U.S. Census office opens in Centennial

Posted 12/3/09

A traditional Tibetan dance set against the backdrop of a quilt covered by hand prints of local kindergartners helped open an office of the U.S. …

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U.S. Census office opens in Centennial


A traditional Tibetan dance set against the backdrop of a quilt covered by hand prints of local kindergartners helped open an office of the U.S. Census Bureau in Centennial.

The upcoming 2010 Census — with its emphasis on multiculturalism and citizens of all demographics — is being promoted with the tag line, “It’s In Our Hands,” to promote the upcoming count of every American resident.

The so-named Aurora Local Census Office located on South Revere Parkway in Centennial was one of five Colorado offices of the 2010 Census to host grand openings on Dec. 1. The local office will facilitate the federal head count in Arapahoe and Adams counties.

“We have one important job that we’re going to do here for the next 10 months,” office manager Jim Martinez announced to a room of local government officials. “We have a giant melting pot of people and it’s going to take all of you in here to help us make that goal — to make sure we have a 100 percent count. Anything less is a failure for this office.”

The U.S. Constitution requires a national census every 10 years to count the population. The information serves a variety of functions, including apportionment of congressional seats and community eligibility for state and federal grants.

All residents — citizens and noncitizens alike — must be counted, according to federal law. Requested information includes the number of people who live in a given home, as well as their sex, age and ethnicity.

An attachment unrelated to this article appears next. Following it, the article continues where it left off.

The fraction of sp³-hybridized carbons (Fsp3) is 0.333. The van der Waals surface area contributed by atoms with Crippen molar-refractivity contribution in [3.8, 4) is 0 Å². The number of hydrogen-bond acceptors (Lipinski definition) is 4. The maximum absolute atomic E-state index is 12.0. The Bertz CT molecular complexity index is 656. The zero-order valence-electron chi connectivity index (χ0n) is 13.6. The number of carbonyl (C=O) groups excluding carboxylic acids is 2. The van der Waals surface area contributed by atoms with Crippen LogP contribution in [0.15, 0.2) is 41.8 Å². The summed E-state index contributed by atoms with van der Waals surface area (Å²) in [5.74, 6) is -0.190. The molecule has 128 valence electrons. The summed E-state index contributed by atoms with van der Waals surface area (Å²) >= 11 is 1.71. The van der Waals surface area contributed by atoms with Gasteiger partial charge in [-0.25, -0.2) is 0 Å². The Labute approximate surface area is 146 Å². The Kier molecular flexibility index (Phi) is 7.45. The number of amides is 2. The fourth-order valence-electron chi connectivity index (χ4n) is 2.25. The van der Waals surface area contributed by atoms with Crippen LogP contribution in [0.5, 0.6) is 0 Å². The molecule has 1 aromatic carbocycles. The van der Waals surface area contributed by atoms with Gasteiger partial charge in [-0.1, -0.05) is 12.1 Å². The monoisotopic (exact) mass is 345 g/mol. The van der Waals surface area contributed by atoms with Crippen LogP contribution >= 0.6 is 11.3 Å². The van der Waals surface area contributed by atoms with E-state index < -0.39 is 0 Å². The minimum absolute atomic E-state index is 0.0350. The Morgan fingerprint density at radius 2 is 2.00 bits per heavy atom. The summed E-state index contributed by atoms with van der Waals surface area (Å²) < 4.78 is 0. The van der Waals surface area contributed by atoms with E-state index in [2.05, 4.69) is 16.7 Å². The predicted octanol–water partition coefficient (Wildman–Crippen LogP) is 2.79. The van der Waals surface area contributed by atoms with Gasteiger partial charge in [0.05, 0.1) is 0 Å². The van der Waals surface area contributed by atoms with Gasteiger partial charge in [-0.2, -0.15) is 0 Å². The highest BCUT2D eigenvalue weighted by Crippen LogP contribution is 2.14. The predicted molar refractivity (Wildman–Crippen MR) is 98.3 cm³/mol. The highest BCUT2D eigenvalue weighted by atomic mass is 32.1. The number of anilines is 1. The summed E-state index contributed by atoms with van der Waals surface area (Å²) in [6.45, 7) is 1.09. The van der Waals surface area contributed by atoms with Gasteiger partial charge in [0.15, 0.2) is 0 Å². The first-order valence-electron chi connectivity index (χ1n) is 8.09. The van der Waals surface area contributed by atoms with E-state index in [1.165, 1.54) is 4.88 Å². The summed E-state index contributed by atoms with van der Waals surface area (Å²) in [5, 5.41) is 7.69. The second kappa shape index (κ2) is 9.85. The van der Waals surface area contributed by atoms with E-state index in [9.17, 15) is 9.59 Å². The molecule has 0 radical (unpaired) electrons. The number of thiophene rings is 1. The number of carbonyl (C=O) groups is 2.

Eight-year-old Centennial has initiated a public-relations campaign to encourage participation in the census. The city did not exist at the time of the 2000 count and has a particular interest in maintaining its unofficial population of 103,000.

“Not a lot of people know where we are and where our borders are,” Mayor-elect Cathy Noon said. “It will be vital to our city to have an accurate and true account of the number of people who live here, and their ages, their walks of life — so we have good data to go out and form and shape what our community is.”

Commerce City in Adams County to the north is another Denver suburb that has seen major demographic change and population growth since the last census a decade ago.

“We’ve done a little better than double our population,” Mayor Paul Natale said. “ We need to make sure we’re getting all the representation we’re going to get at the federal level.”

In February and March of next year, census questionnaires will be mailed and hand-delivered to all households in the United States. The forms are supposed to be returned by mail to the Census Bureau by April 1.

Between May and July, census takers, wearing identifying badges, will visit households that did not return a questionnaire as part of a follow-up effort to gather missing information.

The Census Bureau must provide its data to President Obama by Dec. 21, 2010.

By law, the Census Bureau cannot share its information with outside parties, including other federal, state and local government agencies.

According to recruiting manager Carla Patrick, the bureau is keeping the nation’s diversity in mind as it tries to communicate with a variety of populations.

“We know that Arapahoe County and Adams County have very diverse communities and we want out workforce to reflect that,” she said. “We want the workforce to reflect all those languages, the cultures and the ethnicities.”


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